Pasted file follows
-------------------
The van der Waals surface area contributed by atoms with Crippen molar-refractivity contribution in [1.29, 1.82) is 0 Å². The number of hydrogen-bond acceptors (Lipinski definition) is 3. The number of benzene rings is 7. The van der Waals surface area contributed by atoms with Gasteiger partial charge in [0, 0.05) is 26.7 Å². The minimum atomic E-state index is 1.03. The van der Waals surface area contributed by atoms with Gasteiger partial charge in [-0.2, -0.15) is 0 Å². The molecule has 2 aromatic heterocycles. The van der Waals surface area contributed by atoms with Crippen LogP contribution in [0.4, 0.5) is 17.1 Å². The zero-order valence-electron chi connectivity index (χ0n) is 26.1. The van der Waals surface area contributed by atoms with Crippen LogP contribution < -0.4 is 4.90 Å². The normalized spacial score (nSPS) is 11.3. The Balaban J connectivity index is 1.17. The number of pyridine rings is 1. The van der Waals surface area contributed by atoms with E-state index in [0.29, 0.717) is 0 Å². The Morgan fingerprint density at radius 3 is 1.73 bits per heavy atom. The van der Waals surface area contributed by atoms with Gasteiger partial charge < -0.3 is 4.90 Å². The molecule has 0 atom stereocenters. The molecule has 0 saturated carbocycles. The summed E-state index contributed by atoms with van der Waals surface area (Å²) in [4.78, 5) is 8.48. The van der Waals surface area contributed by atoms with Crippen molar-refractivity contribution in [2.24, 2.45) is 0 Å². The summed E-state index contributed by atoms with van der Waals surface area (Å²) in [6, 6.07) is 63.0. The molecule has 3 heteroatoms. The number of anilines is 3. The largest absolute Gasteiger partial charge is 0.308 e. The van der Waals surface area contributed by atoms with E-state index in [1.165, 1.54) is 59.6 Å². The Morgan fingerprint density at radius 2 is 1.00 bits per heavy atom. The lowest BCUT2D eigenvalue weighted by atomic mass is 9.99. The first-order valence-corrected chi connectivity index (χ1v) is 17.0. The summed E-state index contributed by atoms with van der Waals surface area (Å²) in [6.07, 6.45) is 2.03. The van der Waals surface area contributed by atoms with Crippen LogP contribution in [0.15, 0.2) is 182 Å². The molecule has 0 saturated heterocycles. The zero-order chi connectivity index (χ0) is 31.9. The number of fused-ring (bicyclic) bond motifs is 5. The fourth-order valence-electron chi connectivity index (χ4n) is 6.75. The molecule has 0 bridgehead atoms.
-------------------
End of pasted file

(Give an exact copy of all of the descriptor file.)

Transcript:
The van der Waals surface area contributed by atoms with Crippen molar-refractivity contribution in [1.29, 1.82) is 0 Å². The number of hydrogen-bond acceptors (Lipinski definition) is 3. The number of benzene rings is 7. The van der Waals surface area contributed by atoms with Gasteiger partial charge in [0, 0.05) is 26.7 Å². The minimum atomic E-state index is 1.03. The van der Waals surface area contributed by atoms with Gasteiger partial charge in [-0.2, -0.15) is 0 Å². The molecule has 2 aromatic heterocycles. The van der Waals surface area contributed by atoms with Crippen LogP contribution in [0.4, 0.5) is 17.1 Å². The zero-order valence-electron chi connectivity index (χ0n) is 26.1. The van der Waals surface area contributed by atoms with Crippen LogP contribution < -0.4 is 4.90 Å². The normalized spacial score (nSPS) is 11.3. The Balaban J connectivity index is 1.17. The number of pyridine rings is 1. The van der Waals surface area contributed by atoms with E-state index in [0.29, 0.717) is 0 Å². The Morgan fingerprint density at radius 3 is 1.73 bits per heavy atom. The van der Waals surface area contributed by atoms with Gasteiger partial charge < -0.3 is 4.90 Å². The molecule has 0 atom stereocenters. The molecule has 0 saturated carbocycles. The summed E-state index contributed by atoms with van der Waals surface area (Å²) in [4.78, 5) is 8.48. The van der Waals surface area contributed by atoms with Crippen molar-refractivity contribution in [2.24, 2.45) is 0 Å². The summed E-state index contributed by atoms with van der Waals surface area (Å²) in [6, 6.07) is 63.0. The molecule has 3 heteroatoms. The number of anilines is 3. The largest absolute Gasteiger partial charge is 0.308 e. The van der Waals surface area contributed by atoms with E-state index in [1.165, 1.54) is 59.6 Å². The Morgan fingerprint density at radius 2 is 1.00 bits per heavy atom. The lowest BCUT2D eigenvalue weighted by atomic mass is 9.99. The first-order valence-corrected chi connectivity index (χ1v) is 17.0. The summed E-state index contributed by atoms with van der Waals surface area (Å²) in [6.07, 6.45) is 2.03. The van der Waals surface area contributed by atoms with Crippen LogP contribution in [0.15, 0.2) is 182 Å². The molecule has 0 saturated heterocycles. The zero-order chi connectivity index (χ0) is 31.9. The number of fused-ring (bicyclic) bond motifs is 5. The fourth-order valence-electron chi connectivity index (χ4n) is 6.75. The molecule has 0 bridgehead atoms.